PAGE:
The Dear Reader: DPRK Observations & Musings


A Wacky Vision of North Korea’s Future

In terms of scenarios that may unfold for North Korea in the near future, few are as entertaining as the one put forth in the extended trailer for the February 2011 Kaos Studios/THQ video game Homefront. Apparently, Kim Jong-il is going to die in 2012, after which successor Kim Jong-un unifies North and South Korea (2013), annexes Japan (2018) and eventually takes over the United States through Hawaii by means of a disabling electro-magnetic pulse (EMP) attack, disseminated via telecommunications satellite.

The actor who plays Kim Jong-un in the trailer is far better looking than dad, a moptop Beatles version that is a gloriously cheeky bit of casting. But the Juche piece de resistance for this vision of the future is the 16-page faux manifesto that was distributed in June to attendees of the E3 video game convention in Los Angeles. Titled “Subject’s Guide from Your Glorious Occupiers of the New Korean Federation”, the document essentially brings together all the helpful mandatory information that newly conquered Americans will need to pledge and learn as subjugated members of the New Korean Federation, founded in 2025.

Everything in the gag book, from the content to the presentation, is top-notch. It’s right up there with another slice of guerilla marketing currently being done for Homefront, the fake North Korean L.A. food truck Pyongyang Express, which I’ve tweeted about several times.

The red-cover tome contains everything a futuristic Federation Yank might need to know, from a handy list of Civilian Rights and Rules, to the toll-free telephone number for the Enemies of the Liberation Hotline, to a two-page spread of phonetically spelled out North Korean Helpful Words and Phrases (“I’m sorry sir”, “I will obey”, etc.). There’s also a list of revised U.S. national holidays, beginning with the New American Independence Day of January 16th, per North Korea‘s successful takeover of the USA in 2025.

Another of several Homefront PR plays at the E3 convention involved a brigade of fake North Korean soldiers marching up Figueroa Blvd. in dowtown Los Angeles to watch the North Korea vs. Brazil World Cup soccer match at the ESPN Zone sports bar. My hat is off to the marketing department of NYC-based Kaos Studios; with Homefront, they are doing a bang-up Juche job.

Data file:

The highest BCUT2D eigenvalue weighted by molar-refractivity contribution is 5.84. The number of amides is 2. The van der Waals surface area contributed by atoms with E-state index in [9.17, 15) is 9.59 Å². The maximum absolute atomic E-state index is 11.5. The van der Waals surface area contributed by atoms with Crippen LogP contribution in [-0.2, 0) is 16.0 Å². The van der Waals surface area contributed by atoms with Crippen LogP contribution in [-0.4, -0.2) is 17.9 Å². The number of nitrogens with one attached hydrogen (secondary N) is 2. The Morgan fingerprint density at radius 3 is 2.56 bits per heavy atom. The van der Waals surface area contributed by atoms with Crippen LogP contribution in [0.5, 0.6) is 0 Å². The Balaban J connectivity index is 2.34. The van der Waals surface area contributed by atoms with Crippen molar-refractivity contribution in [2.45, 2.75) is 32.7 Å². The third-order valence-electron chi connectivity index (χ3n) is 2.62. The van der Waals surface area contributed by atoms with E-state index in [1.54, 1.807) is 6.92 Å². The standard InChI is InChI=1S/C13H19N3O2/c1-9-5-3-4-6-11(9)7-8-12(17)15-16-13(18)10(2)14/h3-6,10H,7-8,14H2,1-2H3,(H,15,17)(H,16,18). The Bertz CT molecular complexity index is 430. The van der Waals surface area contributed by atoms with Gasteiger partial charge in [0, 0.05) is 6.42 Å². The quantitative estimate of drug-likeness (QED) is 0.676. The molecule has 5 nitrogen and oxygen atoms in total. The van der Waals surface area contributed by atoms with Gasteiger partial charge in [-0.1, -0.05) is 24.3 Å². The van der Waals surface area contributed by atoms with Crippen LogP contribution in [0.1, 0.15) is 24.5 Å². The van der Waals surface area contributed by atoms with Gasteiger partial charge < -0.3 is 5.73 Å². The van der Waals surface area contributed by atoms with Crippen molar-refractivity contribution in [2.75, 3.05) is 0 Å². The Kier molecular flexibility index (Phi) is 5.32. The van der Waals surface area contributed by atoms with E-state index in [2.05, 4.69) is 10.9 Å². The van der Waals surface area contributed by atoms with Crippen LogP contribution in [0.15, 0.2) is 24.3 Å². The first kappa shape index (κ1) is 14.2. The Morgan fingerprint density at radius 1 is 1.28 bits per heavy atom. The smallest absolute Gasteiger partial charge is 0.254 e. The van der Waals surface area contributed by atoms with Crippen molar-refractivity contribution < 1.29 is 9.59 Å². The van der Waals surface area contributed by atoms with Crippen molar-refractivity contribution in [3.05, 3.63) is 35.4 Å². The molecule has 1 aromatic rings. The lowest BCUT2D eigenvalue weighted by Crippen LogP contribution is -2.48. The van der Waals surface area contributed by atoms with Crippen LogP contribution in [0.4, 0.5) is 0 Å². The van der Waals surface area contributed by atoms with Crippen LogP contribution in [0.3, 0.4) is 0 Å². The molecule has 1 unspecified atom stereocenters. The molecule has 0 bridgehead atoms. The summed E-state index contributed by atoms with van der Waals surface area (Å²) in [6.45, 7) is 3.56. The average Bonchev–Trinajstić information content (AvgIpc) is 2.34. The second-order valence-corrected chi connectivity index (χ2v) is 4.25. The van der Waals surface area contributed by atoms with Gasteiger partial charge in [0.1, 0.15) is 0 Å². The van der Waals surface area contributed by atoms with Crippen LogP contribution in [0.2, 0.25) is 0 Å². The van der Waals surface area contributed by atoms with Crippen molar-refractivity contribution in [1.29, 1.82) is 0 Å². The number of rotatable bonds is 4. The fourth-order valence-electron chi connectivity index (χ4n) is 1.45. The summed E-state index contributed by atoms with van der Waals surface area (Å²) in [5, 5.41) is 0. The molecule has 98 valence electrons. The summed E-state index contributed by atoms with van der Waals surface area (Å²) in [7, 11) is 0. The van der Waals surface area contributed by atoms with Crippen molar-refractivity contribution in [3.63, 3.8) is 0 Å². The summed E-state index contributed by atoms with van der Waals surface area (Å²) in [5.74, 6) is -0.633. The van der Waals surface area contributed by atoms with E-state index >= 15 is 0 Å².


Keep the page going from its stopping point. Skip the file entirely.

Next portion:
Filed under: Media

2 Responses

  1. I know many odd things pass for entertainment these days, but this gives me the chills. Kaos is expanding and hiring, so says their website. Good to know there is one industry in America that’s thriving. Who are their main investors? Are the games made in China?

    Just an observation, but taking the situation in reverse, Kaos wouldn’t be allowed this kind of creative self-expression in North Korea, or China.

    The irony here, is that the U.S. has always upheld its right to forcefully plant democracy anywhere it chooses, and I’m pretty sure there are manuals provided to aid with this cause.
    At least “heart and mind” leaflets delivered via air drop. Once again, good work Richard.

    • You’re not alone. This subversive Kaos slant certainly comes with its own risks and tends to split people down one side or the other. A number of tweeters have objected to the NK L.A. food truck as being tasteless, given the current re-occurrence of famine problems.

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